It’s winter time and the warm smell of roasting chestnuts lingers in the air. But that may not be the only scent wafting around the streets of Detroit ever since the election last Tuesday.
Proposal M won overwhelmingly with 65% of the vote, now making those who are 21 and up legally allowed to possess an ounce or less of marijuana within the city limits of Detroit. Although concerns and questions have been raised about what will happen on the state and federal level where, marijuana is still considered an illegal drug.
One thing does remain certain though: Detroit police can focus on bigger problems at hand rather than caught up in the minute and almost trivial act of writing someone up for possession.
“I truly believe that the city will not use its resources to prosecute small time marijuana users. There is no upside,” says Tim Beck, chair of the Coalition for a Safer Detroit. Beck, along with other community activists, supported the proposal because they believed Detroit was ultimately wasting time, money, and the already too few many policemen that could be needed for more urgent matters.
When asked about why he voted for Proposal M, one Wayne State student replied, “Of course I voted for it. I live in Detroit-I need something to calm my paranoia down that I am going to be shot and mugged at any given second.”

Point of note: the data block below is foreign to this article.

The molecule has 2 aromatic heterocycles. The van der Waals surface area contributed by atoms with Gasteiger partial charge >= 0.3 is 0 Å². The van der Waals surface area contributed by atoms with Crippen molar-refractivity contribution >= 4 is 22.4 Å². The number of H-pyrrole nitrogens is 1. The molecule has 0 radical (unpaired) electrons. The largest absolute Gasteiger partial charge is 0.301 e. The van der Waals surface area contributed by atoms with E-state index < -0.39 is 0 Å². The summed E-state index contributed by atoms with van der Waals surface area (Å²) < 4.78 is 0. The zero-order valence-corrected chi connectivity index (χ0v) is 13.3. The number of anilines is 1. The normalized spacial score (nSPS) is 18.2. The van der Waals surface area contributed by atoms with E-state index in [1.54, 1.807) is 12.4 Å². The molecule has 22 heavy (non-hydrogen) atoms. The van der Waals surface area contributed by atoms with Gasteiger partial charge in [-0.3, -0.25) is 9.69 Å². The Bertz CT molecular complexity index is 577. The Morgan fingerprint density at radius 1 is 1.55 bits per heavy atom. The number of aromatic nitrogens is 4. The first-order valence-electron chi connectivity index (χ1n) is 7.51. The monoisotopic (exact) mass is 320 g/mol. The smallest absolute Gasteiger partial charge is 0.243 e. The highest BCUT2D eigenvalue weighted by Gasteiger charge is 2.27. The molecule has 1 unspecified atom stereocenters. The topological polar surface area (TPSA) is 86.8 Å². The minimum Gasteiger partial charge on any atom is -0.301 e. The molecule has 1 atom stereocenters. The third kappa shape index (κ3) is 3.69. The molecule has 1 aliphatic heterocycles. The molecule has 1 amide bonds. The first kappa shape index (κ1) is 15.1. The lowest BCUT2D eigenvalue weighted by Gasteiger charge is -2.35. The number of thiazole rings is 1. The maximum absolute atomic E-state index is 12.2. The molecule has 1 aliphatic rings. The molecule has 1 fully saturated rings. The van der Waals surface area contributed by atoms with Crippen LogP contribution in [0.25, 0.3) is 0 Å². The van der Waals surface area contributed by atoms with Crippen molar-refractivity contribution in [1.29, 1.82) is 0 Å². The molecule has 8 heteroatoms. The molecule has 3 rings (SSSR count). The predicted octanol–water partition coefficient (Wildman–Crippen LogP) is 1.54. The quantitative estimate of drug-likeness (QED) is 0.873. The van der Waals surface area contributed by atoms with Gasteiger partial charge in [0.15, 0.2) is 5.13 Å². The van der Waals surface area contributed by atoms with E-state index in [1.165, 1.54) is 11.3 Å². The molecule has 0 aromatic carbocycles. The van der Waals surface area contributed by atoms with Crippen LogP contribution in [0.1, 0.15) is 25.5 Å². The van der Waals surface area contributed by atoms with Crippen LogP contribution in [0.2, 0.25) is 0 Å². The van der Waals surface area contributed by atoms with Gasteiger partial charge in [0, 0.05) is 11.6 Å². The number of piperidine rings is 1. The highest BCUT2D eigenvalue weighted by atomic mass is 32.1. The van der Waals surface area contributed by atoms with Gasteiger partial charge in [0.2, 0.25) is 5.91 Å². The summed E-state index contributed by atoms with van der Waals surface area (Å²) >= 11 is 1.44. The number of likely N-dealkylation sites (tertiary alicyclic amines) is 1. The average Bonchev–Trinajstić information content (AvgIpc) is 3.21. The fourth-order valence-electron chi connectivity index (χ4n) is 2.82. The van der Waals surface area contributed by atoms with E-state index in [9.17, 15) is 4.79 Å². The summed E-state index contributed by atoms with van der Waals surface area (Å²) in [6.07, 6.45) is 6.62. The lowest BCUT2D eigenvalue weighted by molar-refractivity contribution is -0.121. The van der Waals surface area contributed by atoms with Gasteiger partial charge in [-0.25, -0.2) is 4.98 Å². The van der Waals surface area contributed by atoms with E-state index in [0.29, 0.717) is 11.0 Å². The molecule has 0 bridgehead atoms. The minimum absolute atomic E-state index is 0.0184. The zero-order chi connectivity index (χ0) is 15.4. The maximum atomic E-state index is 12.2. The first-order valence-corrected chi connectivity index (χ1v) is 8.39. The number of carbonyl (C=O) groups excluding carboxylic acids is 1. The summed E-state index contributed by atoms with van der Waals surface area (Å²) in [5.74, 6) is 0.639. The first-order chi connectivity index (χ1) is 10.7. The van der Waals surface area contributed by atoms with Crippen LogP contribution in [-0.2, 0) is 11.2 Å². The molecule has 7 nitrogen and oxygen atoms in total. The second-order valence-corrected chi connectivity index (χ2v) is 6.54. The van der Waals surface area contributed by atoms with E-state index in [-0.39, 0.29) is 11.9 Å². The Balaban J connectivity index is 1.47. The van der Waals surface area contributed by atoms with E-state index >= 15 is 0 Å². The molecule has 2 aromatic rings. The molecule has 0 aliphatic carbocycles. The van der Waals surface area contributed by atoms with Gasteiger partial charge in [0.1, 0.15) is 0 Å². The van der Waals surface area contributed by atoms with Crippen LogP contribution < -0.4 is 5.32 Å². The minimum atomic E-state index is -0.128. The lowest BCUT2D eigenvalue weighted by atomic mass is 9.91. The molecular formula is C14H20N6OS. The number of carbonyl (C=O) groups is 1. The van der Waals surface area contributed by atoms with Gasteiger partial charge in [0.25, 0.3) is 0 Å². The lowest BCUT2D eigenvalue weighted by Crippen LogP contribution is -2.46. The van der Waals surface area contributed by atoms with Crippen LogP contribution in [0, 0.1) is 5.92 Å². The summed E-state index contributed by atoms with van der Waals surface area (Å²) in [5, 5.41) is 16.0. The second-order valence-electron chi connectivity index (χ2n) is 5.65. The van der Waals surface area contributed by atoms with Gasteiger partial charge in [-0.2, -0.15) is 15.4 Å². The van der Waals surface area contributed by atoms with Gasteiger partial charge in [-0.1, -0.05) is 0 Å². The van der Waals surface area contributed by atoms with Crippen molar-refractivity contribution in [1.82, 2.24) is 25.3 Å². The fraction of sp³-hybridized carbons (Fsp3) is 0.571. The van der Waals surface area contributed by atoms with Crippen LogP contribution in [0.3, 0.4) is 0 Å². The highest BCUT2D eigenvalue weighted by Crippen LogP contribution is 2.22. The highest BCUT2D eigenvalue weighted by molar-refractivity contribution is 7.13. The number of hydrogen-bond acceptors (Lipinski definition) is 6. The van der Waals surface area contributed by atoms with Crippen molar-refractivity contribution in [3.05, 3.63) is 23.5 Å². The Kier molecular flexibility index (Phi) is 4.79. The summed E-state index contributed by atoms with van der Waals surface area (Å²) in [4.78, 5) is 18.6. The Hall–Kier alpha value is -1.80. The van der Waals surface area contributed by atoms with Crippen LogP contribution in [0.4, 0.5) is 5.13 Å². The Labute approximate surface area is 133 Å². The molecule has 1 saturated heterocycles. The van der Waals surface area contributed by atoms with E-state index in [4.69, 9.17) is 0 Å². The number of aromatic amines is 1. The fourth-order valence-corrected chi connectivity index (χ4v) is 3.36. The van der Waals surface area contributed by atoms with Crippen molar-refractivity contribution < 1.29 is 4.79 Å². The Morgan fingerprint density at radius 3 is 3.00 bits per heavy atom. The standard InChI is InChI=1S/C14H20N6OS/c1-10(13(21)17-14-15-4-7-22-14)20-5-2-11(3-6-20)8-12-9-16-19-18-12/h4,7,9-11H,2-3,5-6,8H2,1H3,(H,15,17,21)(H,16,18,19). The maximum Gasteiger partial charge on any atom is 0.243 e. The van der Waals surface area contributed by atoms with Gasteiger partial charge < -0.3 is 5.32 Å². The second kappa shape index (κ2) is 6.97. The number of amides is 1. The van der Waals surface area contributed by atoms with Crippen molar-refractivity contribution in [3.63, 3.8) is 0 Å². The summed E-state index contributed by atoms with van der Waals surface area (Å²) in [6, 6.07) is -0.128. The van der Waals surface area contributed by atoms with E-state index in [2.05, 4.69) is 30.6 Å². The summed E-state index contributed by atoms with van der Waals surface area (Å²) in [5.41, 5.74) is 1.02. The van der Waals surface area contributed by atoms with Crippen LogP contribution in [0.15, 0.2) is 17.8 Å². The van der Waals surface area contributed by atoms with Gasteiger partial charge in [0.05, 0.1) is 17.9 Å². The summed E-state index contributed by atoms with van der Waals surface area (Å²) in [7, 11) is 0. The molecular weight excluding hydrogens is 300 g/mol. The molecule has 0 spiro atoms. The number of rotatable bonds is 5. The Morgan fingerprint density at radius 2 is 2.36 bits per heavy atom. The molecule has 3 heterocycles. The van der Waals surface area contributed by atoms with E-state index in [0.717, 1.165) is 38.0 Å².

Detroit is not alone, however. Similar proposals went through in Flint, Kalamazoo, Grand Rapids, and-on a broader scale- Colorado and Washington as well.
Because marijuana is still illegal statewide, officers still have the ability to conduct searches and charge individuals on the state level. It is far too early to tell what will happen when local laws, state laws, and federal laws clash over what to do with individuals found with possession of marijuana at any weight level.
The recent changes though in many different locales does indicate that many American’s are changing their attitudes when it comes to Marijuana; now downgrading it from an important political issue into one that many people now view as semantics and not worthy of too much care.
Either way, those in possession and recreational users of marijuana can sleep- and walk the streets- a little easier at night.